An asset so useful, it should already be built into Unity. Except it's not. DOTween Pro is an animation and timing tool that allows you to animate anything in Unity. You can move, fade, scale, rotate without writing Coroutines or Lerp functions.

Easy Save (there's no reason not to use it)

Easy Save makes managing game saves and file serialization extremely easy in Unity. So much so that, for the time it would take to build a save system, vs the cost of buying Easy Save, I don't recommend making your own save system since Easy Save already exists.

Comments

  1. Hey John,
    thanks for this great comprehensive guide. This went immediately to my bookmarks ๐Ÿ™‚ and will be shared.

    Cheers,
    Jan

  2. Hello John!

    Very good article. I read it through, but still couldn’t find answer what I am looking for.
    Maybe you could give a hint.

    Let’s imagine a simple cube. User can rotate a cube by x, y, z axis.
    When you rotate the object an example by Y axis, you cannot be so precise and also x, z axis are changing.
    I would like to control the angel of movement per axis. If user intention was rotate by Y axis, I would like to understand users intentions (possibly seeing which of axis changed the most). Once I get that, I could make controlled movement by that axis by changing angle for certain degree and in certain speed.
    How to catch the “user intention” when mouse is dragged to certain direction (or axis)?

    1. Author

      My best guess would be that you might want to look at the user input and not the resulting rotation to work out what the user is trying to do. Obviously, it depends on how your mechanic is supposed to work, but I feel like the input would be easier to determine intent from. Hope that helps.

  3. Awesome work, John. I’ve been a developer for almost 3 years now and I learn a new thing every time you post something. Loved re-learning rotation!

  4. You simply fixed my broken understanding of Rotation in Unity. Thank you!

  5. Hello John,
    Great Resource!Keep it up.
    My problem is I have 2 objects that rotate round a center point.The first object is a car that I control.I need a way for the second object(camera) to rotate around the center point at the same angle as the first object but on a wider orbit.For me RotateAround is not working as it keeps rotating.I want the camera to rotate only when the car moves(its like the camera is focused on the side part of the car).Any help would be greatly appreciated.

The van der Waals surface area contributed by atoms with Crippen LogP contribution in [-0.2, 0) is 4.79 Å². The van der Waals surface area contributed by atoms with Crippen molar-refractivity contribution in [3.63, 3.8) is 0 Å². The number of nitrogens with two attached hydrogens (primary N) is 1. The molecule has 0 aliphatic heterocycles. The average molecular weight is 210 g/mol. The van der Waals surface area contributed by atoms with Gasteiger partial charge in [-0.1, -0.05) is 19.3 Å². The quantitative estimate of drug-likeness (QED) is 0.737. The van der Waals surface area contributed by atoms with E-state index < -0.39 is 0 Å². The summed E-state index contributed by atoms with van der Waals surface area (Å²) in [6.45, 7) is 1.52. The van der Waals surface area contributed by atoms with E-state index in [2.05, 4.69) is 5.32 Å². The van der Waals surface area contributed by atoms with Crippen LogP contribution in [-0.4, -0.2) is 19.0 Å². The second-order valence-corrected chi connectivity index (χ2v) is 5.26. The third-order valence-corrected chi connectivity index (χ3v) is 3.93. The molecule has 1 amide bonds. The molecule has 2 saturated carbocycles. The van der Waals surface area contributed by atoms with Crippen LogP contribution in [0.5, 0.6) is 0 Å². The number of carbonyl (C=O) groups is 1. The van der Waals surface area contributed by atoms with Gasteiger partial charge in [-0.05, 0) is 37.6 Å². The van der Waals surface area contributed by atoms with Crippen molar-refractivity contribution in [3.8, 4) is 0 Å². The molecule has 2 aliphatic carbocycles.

Thank and stay safe.

    1. Author

      Thanks! You could try something like the rotating Vector method. where you can rotate around a point using an angle value. Something like this might work to get the angle of the car from an origin direction, such as forward. (Please note I haven’t tested this):

      Vector3 carDirection = Vector3 carPosition - Vector3 center;
      float angle = Vector3.SignedAngle(Vector3.forward, Vector3 carDirection, Vector3.up);

      Then you can use that angle to rotate a vector around the center at whatever distance you want. You’ll still need to make the camera look at the car though.

      Hope that’s some help.

  6. Please correct the code:

    NOT:
    transform.localEulerAngles = new Vector(0,90,0);

    BUT:
    transform.localEulerAngles = new Vector3(0,90,0);

  7. In the section “How to rotate a vector in Unity” can you explain why we need to use a basis vector (Vector3 orbit = Vector3.forward * radius) to multiply with the quaternions? What’s the difference if we instead use the displacement vector between the planet and the sun as the operand?

    Anyway I’m really glad to have stumbled upon your blog. It’s like a treasure trove of Unity’s information.

    1. Author

      Thank you! To answer your question, you could do that. In the first example in that section I use Vector3.forward for simplicity, however, I believe I used a direction vector in the example after that, where the orbit is tilted.